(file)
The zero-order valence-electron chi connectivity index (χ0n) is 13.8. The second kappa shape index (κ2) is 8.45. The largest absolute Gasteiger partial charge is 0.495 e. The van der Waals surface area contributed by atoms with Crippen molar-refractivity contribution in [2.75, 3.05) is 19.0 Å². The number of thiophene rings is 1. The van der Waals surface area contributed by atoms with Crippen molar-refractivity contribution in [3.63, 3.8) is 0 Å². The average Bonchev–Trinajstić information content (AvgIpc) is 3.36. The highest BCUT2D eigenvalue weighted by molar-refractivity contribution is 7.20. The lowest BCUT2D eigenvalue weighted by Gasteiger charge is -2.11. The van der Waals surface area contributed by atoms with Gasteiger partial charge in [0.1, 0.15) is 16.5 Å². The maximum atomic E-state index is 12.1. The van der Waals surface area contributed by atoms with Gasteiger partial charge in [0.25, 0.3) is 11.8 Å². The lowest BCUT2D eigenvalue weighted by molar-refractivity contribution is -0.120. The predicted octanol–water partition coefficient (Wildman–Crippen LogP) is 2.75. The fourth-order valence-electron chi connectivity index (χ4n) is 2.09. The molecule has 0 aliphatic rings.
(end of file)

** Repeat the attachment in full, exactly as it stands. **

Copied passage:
The zero-order valence-electron chi connectivity index (χ0n) is 13.8. The second kappa shape index (κ2) is 8.45. The largest absolute Gasteiger partial charge is 0.495 e. The van der Waals surface area contributed by atoms with Crippen molar-refractivity contribution in [2.75, 3.05) is 19.0 Å². The number of thiophene rings is 1. The van der Waals surface area contributed by atoms with Crippen molar-refractivity contribution in [3.63, 3.8) is 0 Å². The average Bonchev–Trinajstić information content (AvgIpc) is 3.36. The highest BCUT2D eigenvalue weighted by molar-refractivity contribution is 7.20. The lowest BCUT2D eigenvalue weighted by Gasteiger charge is -2.11. The van der Waals surface area contributed by atoms with Gasteiger partial charge in [0.1, 0.15) is 16.5 Å². The maximum atomic E-state index is 12.1. The van der Waals surface area contributed by atoms with Gasteiger partial charge in [0.25, 0.3) is 11.8 Å². The lowest BCUT2D eigenvalue weighted by molar-refractivity contribution is -0.120. The predicted octanol–water partition coefficient (Wildman–Crippen LogP) is 2.75. The fourth-order valence-electron chi connectivity index (χ4n) is 2.09. The molecule has 0 aliphatic rings.